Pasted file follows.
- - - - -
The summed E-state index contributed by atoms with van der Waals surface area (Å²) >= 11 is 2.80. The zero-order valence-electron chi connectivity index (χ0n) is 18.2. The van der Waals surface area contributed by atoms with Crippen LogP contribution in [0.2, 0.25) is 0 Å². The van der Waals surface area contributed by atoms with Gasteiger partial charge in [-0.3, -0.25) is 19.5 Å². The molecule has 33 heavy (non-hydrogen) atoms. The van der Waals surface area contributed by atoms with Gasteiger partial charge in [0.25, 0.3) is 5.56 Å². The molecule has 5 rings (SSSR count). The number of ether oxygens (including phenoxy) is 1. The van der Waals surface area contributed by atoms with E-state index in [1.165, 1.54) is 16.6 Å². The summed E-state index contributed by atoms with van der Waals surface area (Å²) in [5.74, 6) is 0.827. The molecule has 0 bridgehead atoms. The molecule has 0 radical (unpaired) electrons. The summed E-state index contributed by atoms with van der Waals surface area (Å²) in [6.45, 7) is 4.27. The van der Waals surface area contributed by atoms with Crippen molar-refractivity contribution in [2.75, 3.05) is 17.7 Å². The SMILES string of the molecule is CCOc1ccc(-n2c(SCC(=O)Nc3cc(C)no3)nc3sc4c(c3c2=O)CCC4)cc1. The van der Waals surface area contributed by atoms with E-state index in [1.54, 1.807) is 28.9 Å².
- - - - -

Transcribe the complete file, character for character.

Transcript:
The summed E-state index contributed by atoms with van der Waals surface area (Å²) >= 11 is 2.80. The zero-order valence-electron chi connectivity index (χ0n) is 18.2. The van der Waals surface area contributed by atoms with Crippen LogP contribution in [0.2, 0.25) is 0 Å². The van der Waals surface area contributed by atoms with Gasteiger partial charge in [-0.3, -0.25) is 19.5 Å². The molecule has 33 heavy (non-hydrogen) atoms. The van der Waals surface area contributed by atoms with Gasteiger partial charge in [0.25, 0.3) is 5.56 Å². The molecule has 5 rings (SSSR count). The number of ether oxygens (including phenoxy) is 1. The van der Waals surface area contributed by atoms with E-state index in [1.165, 1.54) is 16.6 Å². The summed E-state index contributed by atoms with van der Waals surface area (Å²) in [5.74, 6) is 0.827. The molecule has 0 bridgehead atoms. The molecule has 0 radical (unpaired) electrons. The summed E-state index contributed by atoms with van der Waals surface area (Å²) in [6.45, 7) is 4.27. The van der Waals surface area contributed by atoms with Crippen molar-refractivity contribution in [2.75, 3.05) is 17.7 Å². The SMILES string of the molecule is CCOc1ccc(-n2c(SCC(=O)Nc3cc(C)no3)nc3sc4c(c3c2=O)CCC4)cc1. The van der Waals surface area contributed by atoms with E-state index in [1.54, 1.807) is 28.9 Å².